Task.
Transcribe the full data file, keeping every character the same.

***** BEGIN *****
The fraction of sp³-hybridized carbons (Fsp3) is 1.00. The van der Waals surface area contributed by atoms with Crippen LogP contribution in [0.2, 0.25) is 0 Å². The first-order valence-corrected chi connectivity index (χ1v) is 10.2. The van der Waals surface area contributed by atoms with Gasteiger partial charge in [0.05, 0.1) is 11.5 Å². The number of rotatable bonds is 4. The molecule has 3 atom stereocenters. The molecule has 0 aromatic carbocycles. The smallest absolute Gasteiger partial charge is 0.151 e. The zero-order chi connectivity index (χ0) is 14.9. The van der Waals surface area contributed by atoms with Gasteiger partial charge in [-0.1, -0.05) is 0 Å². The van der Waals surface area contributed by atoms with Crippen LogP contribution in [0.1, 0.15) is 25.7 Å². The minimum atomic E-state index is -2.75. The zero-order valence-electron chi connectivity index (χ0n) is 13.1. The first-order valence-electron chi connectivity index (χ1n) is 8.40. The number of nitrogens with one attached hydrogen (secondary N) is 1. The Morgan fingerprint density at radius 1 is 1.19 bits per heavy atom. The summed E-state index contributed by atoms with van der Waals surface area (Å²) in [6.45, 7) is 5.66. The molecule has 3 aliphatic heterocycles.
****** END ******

The fraction of sp³-hybridized carbons (Fsp3) is 1.00. The van der Waals surface area contributed by atoms with Crippen LogP contribution in [0.2, 0.25) is 0 Å². The first-order valence-corrected chi connectivity index (χ1v) is 10.2. The van der Waals surface area contributed by atoms with Gasteiger partial charge in [0.05, 0.1) is 11.5 Å². The number of rotatable bonds is 4. The molecule has 3 atom stereocenters. The molecule has 0 aromatic carbocycles. The smallest absolute Gasteiger partial charge is 0.151 e. The zero-order chi connectivity index (χ0) is 14.9. The van der Waals surface area contributed by atoms with Gasteiger partial charge in [-0.1, -0.05) is 0 Å². The van der Waals surface area contributed by atoms with Crippen LogP contribution in [0.1, 0.15) is 25.7 Å². The minimum atomic E-state index is -2.75. The zero-order valence-electron chi connectivity index (χ0n) is 13.1. The first-order valence-electron chi connectivity index (χ1n) is 8.40. The number of nitrogens with one attached hydrogen (secondary N) is 1. The Morgan fingerprint density at radius 1 is 1.19 bits per heavy atom. The summed E-state index contributed by atoms with van der Waals surface area (Å²) in [6.45, 7) is 5.66. The molecule has 3 aliphatic heterocycles.